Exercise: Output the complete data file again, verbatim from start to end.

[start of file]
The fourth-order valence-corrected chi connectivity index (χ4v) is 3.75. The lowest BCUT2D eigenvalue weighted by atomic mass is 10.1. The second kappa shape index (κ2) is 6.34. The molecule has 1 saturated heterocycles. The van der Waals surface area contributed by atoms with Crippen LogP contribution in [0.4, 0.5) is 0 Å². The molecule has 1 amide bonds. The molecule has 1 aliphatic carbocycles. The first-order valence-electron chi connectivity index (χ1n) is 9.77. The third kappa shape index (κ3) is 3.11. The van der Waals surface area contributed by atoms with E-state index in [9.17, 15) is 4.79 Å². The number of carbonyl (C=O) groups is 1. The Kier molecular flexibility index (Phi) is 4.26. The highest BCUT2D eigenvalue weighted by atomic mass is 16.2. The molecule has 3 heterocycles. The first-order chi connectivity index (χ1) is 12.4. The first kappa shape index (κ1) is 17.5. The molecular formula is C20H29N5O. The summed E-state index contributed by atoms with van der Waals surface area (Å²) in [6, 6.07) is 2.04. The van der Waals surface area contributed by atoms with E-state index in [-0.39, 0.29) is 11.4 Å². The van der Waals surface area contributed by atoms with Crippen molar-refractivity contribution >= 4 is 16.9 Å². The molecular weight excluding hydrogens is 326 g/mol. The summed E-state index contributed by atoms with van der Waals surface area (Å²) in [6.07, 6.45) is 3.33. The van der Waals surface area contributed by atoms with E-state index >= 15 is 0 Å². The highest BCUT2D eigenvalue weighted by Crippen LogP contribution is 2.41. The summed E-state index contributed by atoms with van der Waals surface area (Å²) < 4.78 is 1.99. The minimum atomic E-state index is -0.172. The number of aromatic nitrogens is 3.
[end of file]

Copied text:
The fourth-order valence-corrected chi connectivity index (χ4v) is 3.75. The lowest BCUT2D eigenvalue weighted by atomic mass is 10.1. The second kappa shape index (κ2) is 6.34. The molecule has 1 saturated heterocycles. The van der Waals surface area contributed by atoms with Crippen LogP contribution in [0.4, 0.5) is 0 Å². The molecule has 1 amide bonds. The molecule has 1 aliphatic carbocycles. The first-order valence-electron chi connectivity index (χ1n) is 9.77. The third kappa shape index (κ3) is 3.11. The van der Waals surface area contributed by atoms with E-state index in [9.17, 15) is 4.79 Å². The number of carbonyl (C=O) groups is 1. The Kier molecular flexibility index (Phi) is 4.26. The highest BCUT2D eigenvalue weighted by atomic mass is 16.2. The molecule has 3 heterocycles. The first-order chi connectivity index (χ1) is 12.4. The first kappa shape index (κ1) is 17.5. The molecular formula is C20H29N5O. The summed E-state index contributed by atoms with van der Waals surface area (Å²) in [6, 6.07) is 2.04. The van der Waals surface area contributed by atoms with E-state index in [-0.39, 0.29) is 11.4 Å². The van der Waals surface area contributed by atoms with Crippen molar-refractivity contribution >= 4 is 16.9 Å². The molecular weight excluding hydrogens is 326 g/mol. The summed E-state index contributed by atoms with van der Waals surface area (Å²) in [6.07, 6.45) is 3.33. The van der Waals surface area contributed by atoms with E-state index >= 15 is 0 Å². The highest BCUT2D eigenvalue weighted by Crippen LogP contribution is 2.41. The summed E-state index contributed by atoms with van der Waals surface area (Å²) < 4.78 is 1.99. The minimum atomic E-state index is -0.172. The number of aromatic nitrogens is 3.